I’m pretty sure you can simply just create an explosion normally, but just set the Visible property to false. Then, you can use the .Hit event to detect any hit parts within the explosion radius. To make the explosion completely harmless and not push parts, set the .BlastPressure to 0 and .DestroyJointRadiusPercent to 0.


How long ago was this property added to Explosions?

That’s pretty much the only reason I switched over to using a custom explosion system - was to have my own visual look to them.


I don’t know exactly when it was added but it surely was at one point.


Raycasts are better than region3 because what happens if the explosion happens behind a wall? The player dies anyways? Unless you want the wall to be destructible you would want to use raycast (plus raycast is pretty easy to implement for destructible walls).

Region3 makes a rectangle from two points
Raycast simply sends a ray in a direction (then stops at “magnitude” distances)

So raycast is closer to the ball you want.


Region3 is only being used for (as the name states) regions. The Region3 determines the radius around the explosion and any parts within that Region are fetched. The raycasts are then sent out to parts within that region to take effect.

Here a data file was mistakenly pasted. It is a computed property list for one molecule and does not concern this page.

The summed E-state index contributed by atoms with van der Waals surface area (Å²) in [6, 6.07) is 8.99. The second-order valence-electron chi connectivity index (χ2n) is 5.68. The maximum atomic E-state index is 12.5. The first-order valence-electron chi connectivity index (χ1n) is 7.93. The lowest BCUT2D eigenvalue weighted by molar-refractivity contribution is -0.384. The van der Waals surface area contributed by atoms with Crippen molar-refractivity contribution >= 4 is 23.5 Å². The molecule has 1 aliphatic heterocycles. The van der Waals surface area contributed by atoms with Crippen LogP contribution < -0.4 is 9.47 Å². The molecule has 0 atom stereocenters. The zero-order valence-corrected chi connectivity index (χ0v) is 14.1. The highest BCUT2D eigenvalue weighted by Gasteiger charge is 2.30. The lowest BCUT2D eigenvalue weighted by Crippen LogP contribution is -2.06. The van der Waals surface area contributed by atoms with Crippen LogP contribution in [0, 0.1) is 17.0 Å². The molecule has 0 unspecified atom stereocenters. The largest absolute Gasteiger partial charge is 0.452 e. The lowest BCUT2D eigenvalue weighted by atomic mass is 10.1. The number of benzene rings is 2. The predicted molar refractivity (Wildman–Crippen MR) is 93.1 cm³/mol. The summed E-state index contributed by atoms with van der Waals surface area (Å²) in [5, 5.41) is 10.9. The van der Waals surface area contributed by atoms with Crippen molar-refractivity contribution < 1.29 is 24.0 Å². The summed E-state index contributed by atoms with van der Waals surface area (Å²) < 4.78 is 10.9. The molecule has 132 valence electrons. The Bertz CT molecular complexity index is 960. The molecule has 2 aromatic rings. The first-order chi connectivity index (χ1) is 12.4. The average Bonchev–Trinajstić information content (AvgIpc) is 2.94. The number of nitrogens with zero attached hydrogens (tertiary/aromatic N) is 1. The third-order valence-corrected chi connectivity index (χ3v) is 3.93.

If you only use raycasts, then you’re going to end up iterating over an entire table of things regardless of their positioning. Region3 helps to minimise those results only to parts that are within the area.


That makes it much more efficient, but I thought Region3 was only a rectangle scan. You need two points, so unless I have it wrong I think it only makes a rectangle. Is there a function that makes a sphere scan?


Think of the WorkSpace:FindPartsInRegion3() call as a first pass at getting all the parts intersecting a sphere of diameter D centered at Vector3 P. First we create a cubic region centered at P with sides of length D, then we fire a ray from P to each part found within the region to determine: a) if the ray actually intersects the part we’re testing, and b) if the ray’s length is less than or equal to D/2. If the answer to both of these is yes, then the part is within the sphere of radius D/2 centered at P.


But that still implies that Region3 is only a rectangle (like parts intersecting that rectangle) scan. Can Region3 do sphere scans as well?


No. What I described is a way to use both FindPartsInRegion3() and FindPartOnRay() to find parts that lie within a sphere. The Region3 is in fact a cube, we’re just using it to reduce the amount of computation


That would make sense, but wouldn’t it be simpler to just make a white list of all the parts that are “explodable” and then check if they are within a set amount of studs, then do the magic with raycasting? It would basically amount to the same amount of computation and would work maybe better than Region3, but that’s just me thinking out loud at this point…


That will work fine as long as the size of the whitelist is kept small, but as more and more parts are added most of our time is going to be spent doing magnitude calculations on parts that aren’t even close to being within our desired radius.

@AllYourBlox made a post a few months ago which has some more details on the trade-offs involved when using FindPartsInRegion3()